Beyond the bizarre hire is the fact that Miami ignored several coaches that remain available in the open market. While there are some managers who have no experience, they weren’t the GM of the team when hired. Loria failed to conduct and active search for the managerial position, and he completely ignored the Selig rule. The Selig Rule, which is a lot like the Rooney rule in the NFL, forces a team to interview at least one minority candidate before ending their managerial search. When did Loria have time to conduct this thorough search? Simply put, he didn’t. Within 24 hours of firing Redmond, the Marlins hired their GM to be their new manager. Give me a break. This was another example of Loria violating the league rules, and if I were a candidate for the job, I would speak up.

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This isn’t the first time that Loria has had a run in with the league either. Remember when the Marlins signed Mark Buehrle, Jose Reyes and Hanley Ramirez? That was a product of the Marlins ignoring the process of revenue sharing. The Marlins basically refused to spend money on free-agents to improve their team with money received from MLB’s revenue sharing. Between 2002-2010, the Marlins received about $300 million in revenue sharing money. Since the Marlins did not spend the money to improve their club and actually traded away Miguel Cabrera and Dontrelle Willis, the threat of a grievance came about. This resulted in the Marlins agreeing to a deal with the Players Association. The deal stated that the Marlins must spend all their revenue sharing money on player development and salaries within three years. With the addition of a new ballpark—which was funded by the taxpayers of Miami—the Marlins signed Buehrle, Reyes, Ramirez and closer Heath Bell. This was huge news for the city of Miami and actually created some excitement. The issue here is that none of those players spent more than one season in Miami. Loria basically decided that he would live up to the deal, and if the Marlins did not win, he would clear house. He did that, and it was all a joke.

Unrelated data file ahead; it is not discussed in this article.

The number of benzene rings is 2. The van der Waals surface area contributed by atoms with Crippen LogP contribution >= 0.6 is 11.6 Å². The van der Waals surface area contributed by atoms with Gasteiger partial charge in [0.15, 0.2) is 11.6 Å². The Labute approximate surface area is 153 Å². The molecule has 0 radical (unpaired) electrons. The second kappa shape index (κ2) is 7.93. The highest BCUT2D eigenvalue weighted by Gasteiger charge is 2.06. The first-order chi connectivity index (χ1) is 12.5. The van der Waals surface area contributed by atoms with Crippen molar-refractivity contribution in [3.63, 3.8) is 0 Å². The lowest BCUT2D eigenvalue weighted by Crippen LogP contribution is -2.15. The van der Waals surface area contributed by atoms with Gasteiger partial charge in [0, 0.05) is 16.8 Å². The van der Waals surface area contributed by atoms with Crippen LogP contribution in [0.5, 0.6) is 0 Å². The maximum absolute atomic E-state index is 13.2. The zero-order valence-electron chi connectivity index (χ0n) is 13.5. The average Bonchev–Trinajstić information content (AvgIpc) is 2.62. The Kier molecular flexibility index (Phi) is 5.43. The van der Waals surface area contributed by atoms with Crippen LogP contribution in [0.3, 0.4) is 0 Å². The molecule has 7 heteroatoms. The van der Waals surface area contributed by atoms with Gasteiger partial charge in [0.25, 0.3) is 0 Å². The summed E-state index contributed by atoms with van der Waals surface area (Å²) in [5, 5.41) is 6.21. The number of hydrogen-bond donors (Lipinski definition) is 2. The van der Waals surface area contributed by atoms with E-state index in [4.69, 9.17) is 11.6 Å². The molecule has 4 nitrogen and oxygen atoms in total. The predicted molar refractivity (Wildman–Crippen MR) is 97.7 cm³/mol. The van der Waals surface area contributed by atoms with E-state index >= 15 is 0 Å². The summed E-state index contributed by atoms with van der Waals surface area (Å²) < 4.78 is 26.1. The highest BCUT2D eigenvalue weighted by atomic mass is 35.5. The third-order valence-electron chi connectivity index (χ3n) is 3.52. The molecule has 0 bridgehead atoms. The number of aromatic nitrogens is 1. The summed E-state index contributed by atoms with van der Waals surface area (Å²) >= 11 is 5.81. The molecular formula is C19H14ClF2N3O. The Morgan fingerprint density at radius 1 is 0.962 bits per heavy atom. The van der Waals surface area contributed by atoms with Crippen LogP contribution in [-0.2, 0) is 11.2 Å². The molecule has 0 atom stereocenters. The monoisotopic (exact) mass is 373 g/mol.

Think about this for a second: if the Phillies hired Ruben Amaro Jr. to become the manager of the Phillies, this fan base would lose their mind. I would go as far as saying there would be people protesting outside of Citizens Bank Park. I don’t believe that is a stretch either. Think about how ridiculous a team must be to hire their GM to be their manager. It is just pure insanity. Add to that the fact that Jennings hasn’t coached higher than high school baseball and this entire situation is laughable. The Marlins failed to conduct an external search that complied with MLB rules. That is strike one. Jeffery Loria also hired a manager who has never gone through this process and has not coached higher than high school. Strike two. The icing on the cake is that Loria has shown disregard for MLB rules before with revenue sharing. Strike three. I’m not sure if Loria knows, but that would be an out. He may try to find a way around that rule, too. If you think the Phillies are poorly run and Amaro and company have pushed this organization into the ground, you’re right. But I’m not sure there is a bigger joke in MLB than Jeffery Loria.

Next: The Philadelphia Phillies Shouldn’t Hesitate to Fire Ruben Amaro Jr.